Shelved by the Tories before the public's had a chance to read it?
Or a radical blueprint that will set the agenda for the public debate on the future of the BBC?
The Elstein Report is a curious beast, commissioned by the Conservative Party but independent of it.
Before it was published, the Tories were already distancing themselves - making clear they wouldn't be bound by its recommendations.
According to the Guardian, the leadership is even preparing to reposition the party as "the friend of the BBC", following the kicking it received from Lord Hutton and the government.
David Elstein headed the team looking at the licence fee
The shadow culture secretary Julie Kirkbride said the report was well-thought through but needed time to digest.
That's not necessarily surprising. The report was commissioned last year by the Tories' old regime before Ian Duncan-Smith was supplanted by Michael Howard.
Even then it was made clear that its role was to kick-start the debate rather than lay down Conservative policy.
The Elstein panel was made up of media experts rather than Conservative supporters, but most were known to be sceptical about the licence fee and they were expected to produce radical proposals.
In that regard, they have more than fulfilled expectations.
If the recommendations were to go through, the BBC would be in many ways unrecognisable, broken up into different parts, funded in different ways.
The licence fee would be phased out and the board of governors abolished.
BBC TV services would be funded by voluntary subscriptions, topped up by advertising plus some public money handed out by a new Public Broadcasting Authority, in return for public-service programming.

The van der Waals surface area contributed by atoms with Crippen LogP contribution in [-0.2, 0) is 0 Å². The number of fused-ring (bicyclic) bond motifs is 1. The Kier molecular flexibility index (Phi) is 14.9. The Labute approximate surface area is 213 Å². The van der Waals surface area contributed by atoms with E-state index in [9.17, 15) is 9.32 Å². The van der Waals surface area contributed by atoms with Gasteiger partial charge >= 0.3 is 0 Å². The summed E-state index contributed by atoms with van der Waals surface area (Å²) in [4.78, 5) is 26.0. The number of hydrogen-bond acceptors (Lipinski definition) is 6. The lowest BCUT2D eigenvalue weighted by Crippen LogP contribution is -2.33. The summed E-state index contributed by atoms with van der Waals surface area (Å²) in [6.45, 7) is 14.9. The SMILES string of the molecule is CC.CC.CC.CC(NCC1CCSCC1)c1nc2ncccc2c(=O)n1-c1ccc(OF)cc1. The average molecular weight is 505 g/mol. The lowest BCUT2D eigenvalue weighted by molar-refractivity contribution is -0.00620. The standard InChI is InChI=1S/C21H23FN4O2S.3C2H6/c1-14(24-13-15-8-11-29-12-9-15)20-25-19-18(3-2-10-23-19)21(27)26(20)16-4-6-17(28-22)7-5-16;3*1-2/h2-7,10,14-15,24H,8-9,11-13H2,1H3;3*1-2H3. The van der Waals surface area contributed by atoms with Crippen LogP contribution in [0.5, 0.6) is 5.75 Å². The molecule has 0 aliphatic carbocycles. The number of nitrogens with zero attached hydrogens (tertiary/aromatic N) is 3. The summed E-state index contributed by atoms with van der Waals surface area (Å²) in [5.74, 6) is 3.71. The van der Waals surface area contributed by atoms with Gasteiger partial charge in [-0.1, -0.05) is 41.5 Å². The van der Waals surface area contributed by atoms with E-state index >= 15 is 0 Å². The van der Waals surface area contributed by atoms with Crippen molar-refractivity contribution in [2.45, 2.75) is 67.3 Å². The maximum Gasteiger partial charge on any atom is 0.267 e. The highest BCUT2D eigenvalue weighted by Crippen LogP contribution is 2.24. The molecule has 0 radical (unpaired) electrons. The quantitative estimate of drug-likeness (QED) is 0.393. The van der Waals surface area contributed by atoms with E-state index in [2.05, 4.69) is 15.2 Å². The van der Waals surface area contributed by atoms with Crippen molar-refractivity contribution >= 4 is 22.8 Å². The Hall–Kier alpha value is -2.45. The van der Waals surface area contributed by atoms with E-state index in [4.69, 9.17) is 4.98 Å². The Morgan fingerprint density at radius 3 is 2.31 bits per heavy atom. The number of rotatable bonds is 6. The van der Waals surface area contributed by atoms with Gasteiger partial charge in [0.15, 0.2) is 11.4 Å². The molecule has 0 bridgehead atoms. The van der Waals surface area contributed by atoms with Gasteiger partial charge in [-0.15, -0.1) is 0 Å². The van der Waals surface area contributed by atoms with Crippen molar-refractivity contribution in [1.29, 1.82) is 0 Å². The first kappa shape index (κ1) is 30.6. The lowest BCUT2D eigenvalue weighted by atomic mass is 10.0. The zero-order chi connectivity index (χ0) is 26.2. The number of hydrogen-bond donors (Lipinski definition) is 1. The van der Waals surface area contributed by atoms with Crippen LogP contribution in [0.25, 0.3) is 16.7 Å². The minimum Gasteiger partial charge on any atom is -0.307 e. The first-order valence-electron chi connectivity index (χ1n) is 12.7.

But commercial broadcasters would be competing for those same public funds and the Chancellor of the Exchequer would be deciding how much money should be spent on public-service broadcasting, when measured against the claims of schools, hospitals and defence.
Much of the thinking in the report is very detailed.
From 2007, the licence fee would start to be reduced and would go to the Treasury, not the BBC.
The BBC's commercial arm, BBC Worldwide, and BBC Production would be privatised, and the BBC would be run like Channel 4, by a board made up of executive and non-executive directors, instead of the governors.
There are strong arguments that change is inevitable, given the government's intention to switch the nation over to digital television and close down the analogue transmitters.
Over half of British homes now have digital television, offering dozens of channels, mostly paid for by subscription.
Once all homes have it, funding the BBC channels through subscription becomes technically possible - though whether that is desirable is another matter.
The report also argues strongly, in the wake of the Hutton Report, that the BBC is poorly governed and that it has diluted its public-service output in a chase for ratings.
But there are large gaps too. The report says BBC Radio should be separated from BBC Television and funded directly by the Public Broadcasting Authority, from taxpayers' money.
That is partly because it is not possible to charge a subscription for radio.
But nothing is said about how this would work. Would Radios One and Two survive?
In the past, the Conservatives have seen these as ripe for privatisation.
There is no word about the local radio stations, or indeed any of the BBC's output in the nations and regions.
And there is hardly any mention of the BBC's online activity.
The assumption is that the BBC's TV and radio divisions would make their own separate decisions about their presence on the web - though public money might be available for public-service internet content.
The Elstein Report is a vibrant and radical contribution to the debate over the BBC's future.
But in the post-Hutton climate, in which public support for the BBC has re-emerged strongly, there is little sign its recommendations will be adopted.